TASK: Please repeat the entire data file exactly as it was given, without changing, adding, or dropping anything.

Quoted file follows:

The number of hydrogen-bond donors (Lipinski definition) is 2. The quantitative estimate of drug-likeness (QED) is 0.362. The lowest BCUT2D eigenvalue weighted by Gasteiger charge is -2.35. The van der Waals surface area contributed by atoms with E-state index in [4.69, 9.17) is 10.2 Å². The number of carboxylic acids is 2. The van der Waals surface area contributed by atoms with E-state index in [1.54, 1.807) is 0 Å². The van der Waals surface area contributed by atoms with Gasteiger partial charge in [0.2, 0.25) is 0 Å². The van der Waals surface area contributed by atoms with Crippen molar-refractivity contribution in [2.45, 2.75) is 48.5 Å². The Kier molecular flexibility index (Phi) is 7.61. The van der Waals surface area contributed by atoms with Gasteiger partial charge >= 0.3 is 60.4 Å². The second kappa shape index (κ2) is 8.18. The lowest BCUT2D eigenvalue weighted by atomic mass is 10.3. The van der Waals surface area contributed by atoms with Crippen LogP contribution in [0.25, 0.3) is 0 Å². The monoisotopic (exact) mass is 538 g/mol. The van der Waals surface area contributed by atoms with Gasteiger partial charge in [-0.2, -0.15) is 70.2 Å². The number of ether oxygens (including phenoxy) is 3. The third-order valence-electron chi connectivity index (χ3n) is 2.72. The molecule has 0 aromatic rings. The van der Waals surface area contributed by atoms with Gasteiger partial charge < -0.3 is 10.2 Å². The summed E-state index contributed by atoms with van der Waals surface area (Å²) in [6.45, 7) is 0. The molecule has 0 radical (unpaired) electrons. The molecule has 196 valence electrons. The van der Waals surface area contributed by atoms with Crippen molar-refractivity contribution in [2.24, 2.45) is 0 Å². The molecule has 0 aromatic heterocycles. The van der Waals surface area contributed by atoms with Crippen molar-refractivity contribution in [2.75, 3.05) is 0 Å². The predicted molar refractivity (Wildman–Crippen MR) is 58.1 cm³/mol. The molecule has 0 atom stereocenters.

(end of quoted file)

The number of hydrogen-bond donors (Lipinski definition) is 2. The quantitative estimate of drug-likeness (QED) is 0.362. The lowest BCUT2D eigenvalue weighted by Gasteiger charge is -2.35. The van der Waals surface area contributed by atoms with E-state index in [4.69, 9.17) is 10.2 Å². The number of carboxylic acids is 2. The van der Waals surface area contributed by atoms with E-state index in [1.54, 1.807) is 0 Å². The van der Waals surface area contributed by atoms with Gasteiger partial charge in [0.2, 0.25) is 0 Å². The van der Waals surface area contributed by atoms with Crippen molar-refractivity contribution in [2.45, 2.75) is 48.5 Å². The Kier molecular flexibility index (Phi) is 7.61. The van der Waals surface area contributed by atoms with Gasteiger partial charge >= 0.3 is 60.4 Å². The second kappa shape index (κ2) is 8.18. The lowest BCUT2D eigenvalue weighted by atomic mass is 10.3. The van der Waals surface area contributed by atoms with Crippen LogP contribution in [0.25, 0.3) is 0 Å². The monoisotopic (exact) mass is 538 g/mol. The van der Waals surface area contributed by atoms with Gasteiger partial charge in [-0.2, -0.15) is 70.2 Å². The number of ether oxygens (including phenoxy) is 3. The third-order valence-electron chi connectivity index (χ3n) is 2.72. The molecule has 0 aromatic rings. The van der Waals surface area contributed by atoms with Gasteiger partial charge < -0.3 is 10.2 Å². The summed E-state index contributed by atoms with van der Waals surface area (Å²) in [6.45, 7) is 0. The molecule has 0 radical (unpaired) electrons. The molecule has 196 valence electrons. The van der Waals surface area contributed by atoms with Crippen molar-refractivity contribution in [2.24, 2.45) is 0 Å². The molecule has 0 aromatic heterocycles. The van der Waals surface area contributed by atoms with Crippen molar-refractivity contribution in [2.75, 3.05) is 0 Å². The predicted molar refractivity (Wildman–Crippen MR) is 58.1 cm³/mol. The molecule has 0 atom stereocenters.